Treasurer – 2 year term – Nomination: Doni Hoffman

Board Member at Large – 2 year term – Nom – Jamie Knecht

All listed were elected.

Jocelyn recognized some of our extraordinary volunteers:

  • Ella Horning – constructs, provides pictures for, and sends out the newsletter every month
  • Jim Sanders – does many things, including free solar evaluations for members (along with Jack Barnett) and home energy workshops
  • Pete Snyder – made the home energy assessment happen this summer, and even expanded that to non-profit buildings
  • Camari Gaines – does many things, including hand-written notes to members

Jocelyn reviewed notable accomplishments of the past year:

  • Home/nonprofit organization energy assessments –
    • Received 2 grants to expand
    • Will announce what non-profits will receive cash to complete the suggested energy conservation improvements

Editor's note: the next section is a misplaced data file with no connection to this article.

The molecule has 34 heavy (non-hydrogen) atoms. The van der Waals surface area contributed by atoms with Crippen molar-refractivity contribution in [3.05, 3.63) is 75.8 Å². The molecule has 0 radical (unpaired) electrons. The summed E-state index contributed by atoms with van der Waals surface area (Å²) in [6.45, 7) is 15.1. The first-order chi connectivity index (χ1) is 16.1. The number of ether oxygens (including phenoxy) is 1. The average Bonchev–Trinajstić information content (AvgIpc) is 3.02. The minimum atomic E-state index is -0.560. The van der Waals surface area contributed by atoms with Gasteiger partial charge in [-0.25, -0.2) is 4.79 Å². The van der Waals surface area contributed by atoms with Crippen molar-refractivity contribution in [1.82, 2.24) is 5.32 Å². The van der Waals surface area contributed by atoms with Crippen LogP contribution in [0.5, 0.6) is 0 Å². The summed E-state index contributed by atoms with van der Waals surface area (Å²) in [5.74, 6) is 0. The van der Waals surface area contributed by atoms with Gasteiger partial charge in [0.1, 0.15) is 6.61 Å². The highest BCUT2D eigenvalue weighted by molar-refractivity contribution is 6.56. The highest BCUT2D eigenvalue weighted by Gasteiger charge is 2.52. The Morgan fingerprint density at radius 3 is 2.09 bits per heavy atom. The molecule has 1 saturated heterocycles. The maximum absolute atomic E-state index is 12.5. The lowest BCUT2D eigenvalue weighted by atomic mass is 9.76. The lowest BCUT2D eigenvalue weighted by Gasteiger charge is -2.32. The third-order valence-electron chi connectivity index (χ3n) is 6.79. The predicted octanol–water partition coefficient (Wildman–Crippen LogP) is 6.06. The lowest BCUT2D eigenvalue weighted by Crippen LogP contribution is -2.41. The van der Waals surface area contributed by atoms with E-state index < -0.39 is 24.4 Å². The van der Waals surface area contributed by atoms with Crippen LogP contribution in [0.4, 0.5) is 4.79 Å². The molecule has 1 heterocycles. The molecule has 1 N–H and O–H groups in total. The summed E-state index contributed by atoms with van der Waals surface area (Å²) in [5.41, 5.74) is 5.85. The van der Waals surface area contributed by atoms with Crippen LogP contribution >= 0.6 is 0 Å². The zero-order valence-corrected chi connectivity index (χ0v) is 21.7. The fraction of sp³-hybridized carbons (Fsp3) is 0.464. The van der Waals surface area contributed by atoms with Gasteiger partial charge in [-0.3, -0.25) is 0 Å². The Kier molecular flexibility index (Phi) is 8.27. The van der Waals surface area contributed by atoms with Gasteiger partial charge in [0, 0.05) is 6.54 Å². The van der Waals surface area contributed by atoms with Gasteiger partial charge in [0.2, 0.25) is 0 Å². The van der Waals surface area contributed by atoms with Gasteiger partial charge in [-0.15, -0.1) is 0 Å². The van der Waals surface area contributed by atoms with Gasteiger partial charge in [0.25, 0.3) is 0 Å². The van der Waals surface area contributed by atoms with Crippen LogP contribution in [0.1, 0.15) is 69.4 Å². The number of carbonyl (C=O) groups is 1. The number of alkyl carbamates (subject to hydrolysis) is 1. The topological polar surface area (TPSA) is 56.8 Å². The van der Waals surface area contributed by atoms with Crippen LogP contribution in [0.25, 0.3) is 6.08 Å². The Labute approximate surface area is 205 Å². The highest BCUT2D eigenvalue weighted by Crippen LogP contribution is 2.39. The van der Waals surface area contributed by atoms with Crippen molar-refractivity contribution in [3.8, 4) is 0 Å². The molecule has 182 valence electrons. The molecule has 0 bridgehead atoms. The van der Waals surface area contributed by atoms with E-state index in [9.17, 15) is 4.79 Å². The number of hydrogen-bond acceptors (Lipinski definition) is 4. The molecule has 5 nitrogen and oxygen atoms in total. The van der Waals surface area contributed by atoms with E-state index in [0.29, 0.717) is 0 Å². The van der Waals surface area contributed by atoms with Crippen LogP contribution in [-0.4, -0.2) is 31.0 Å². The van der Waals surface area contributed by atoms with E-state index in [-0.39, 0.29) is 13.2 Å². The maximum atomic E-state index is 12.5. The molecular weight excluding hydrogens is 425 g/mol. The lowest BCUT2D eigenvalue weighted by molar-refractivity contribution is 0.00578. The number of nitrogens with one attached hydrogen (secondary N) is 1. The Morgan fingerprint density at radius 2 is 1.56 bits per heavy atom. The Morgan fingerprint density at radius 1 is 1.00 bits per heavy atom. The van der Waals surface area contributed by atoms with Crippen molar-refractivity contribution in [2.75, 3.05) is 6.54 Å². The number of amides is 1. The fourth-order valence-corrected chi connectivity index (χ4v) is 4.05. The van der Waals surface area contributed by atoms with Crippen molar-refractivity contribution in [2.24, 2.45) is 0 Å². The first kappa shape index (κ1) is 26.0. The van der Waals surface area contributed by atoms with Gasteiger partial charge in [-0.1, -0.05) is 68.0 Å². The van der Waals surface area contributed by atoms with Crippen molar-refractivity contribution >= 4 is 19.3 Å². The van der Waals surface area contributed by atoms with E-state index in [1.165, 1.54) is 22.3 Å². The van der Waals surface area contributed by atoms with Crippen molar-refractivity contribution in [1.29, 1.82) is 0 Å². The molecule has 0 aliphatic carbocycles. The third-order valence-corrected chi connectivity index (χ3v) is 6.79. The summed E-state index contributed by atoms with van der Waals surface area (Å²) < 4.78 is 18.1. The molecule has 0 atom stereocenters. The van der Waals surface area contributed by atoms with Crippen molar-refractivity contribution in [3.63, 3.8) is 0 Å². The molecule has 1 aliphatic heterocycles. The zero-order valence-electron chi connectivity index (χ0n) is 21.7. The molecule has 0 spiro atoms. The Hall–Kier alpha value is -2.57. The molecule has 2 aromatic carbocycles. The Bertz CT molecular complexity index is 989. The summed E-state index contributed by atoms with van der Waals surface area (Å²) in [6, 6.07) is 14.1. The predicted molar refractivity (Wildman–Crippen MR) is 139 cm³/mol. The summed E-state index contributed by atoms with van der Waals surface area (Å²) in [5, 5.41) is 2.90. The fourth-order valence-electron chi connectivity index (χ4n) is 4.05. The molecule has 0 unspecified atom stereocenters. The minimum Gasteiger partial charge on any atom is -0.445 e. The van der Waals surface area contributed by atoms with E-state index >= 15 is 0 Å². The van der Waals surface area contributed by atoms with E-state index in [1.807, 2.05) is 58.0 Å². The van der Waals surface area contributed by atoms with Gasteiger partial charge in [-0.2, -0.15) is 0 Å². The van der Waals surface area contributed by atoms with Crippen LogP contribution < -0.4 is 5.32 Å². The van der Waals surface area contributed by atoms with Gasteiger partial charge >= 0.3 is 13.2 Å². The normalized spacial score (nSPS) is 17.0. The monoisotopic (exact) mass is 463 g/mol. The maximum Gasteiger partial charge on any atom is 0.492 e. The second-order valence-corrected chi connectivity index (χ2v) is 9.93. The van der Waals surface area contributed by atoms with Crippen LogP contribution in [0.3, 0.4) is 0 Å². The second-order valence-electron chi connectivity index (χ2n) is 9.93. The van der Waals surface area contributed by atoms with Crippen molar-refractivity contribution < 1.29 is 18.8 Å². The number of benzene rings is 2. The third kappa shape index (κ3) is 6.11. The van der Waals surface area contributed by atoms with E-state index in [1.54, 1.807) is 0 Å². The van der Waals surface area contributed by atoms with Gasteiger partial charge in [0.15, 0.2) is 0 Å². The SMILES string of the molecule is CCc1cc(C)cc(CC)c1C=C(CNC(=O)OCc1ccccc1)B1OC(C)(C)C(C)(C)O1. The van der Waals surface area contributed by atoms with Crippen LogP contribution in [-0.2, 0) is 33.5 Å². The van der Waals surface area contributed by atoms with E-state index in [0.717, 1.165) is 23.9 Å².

• 882 email addresses on our email list
  • 518 likes on our Facebook page
  • Membership increased by 12 members since last year at this time, to 175 members total
  • We traditionally have 2 fundraisers:
    • A year-end fundraising letter sent by mail to the 600 names on our mail list
    • A rent party in the spring
  • We have our very first sustaining member this year!
  • There was a roast in which some of the proceeds were donated to SEEDS, due to Bob Mermell.
  • Brainstorming sessions on the 2nd Wednesday of every month. Everyone is welcome.
  • SEEDS needs:
    • Someone to help in the office
    • An additional person on the Finance Committee
    • A membership coordinator to help with thank you’s and records

Jocelyn reviewed highlights of our activities from the last 12 months:

  • Climate March in NYC (Sept 2014 – several members went)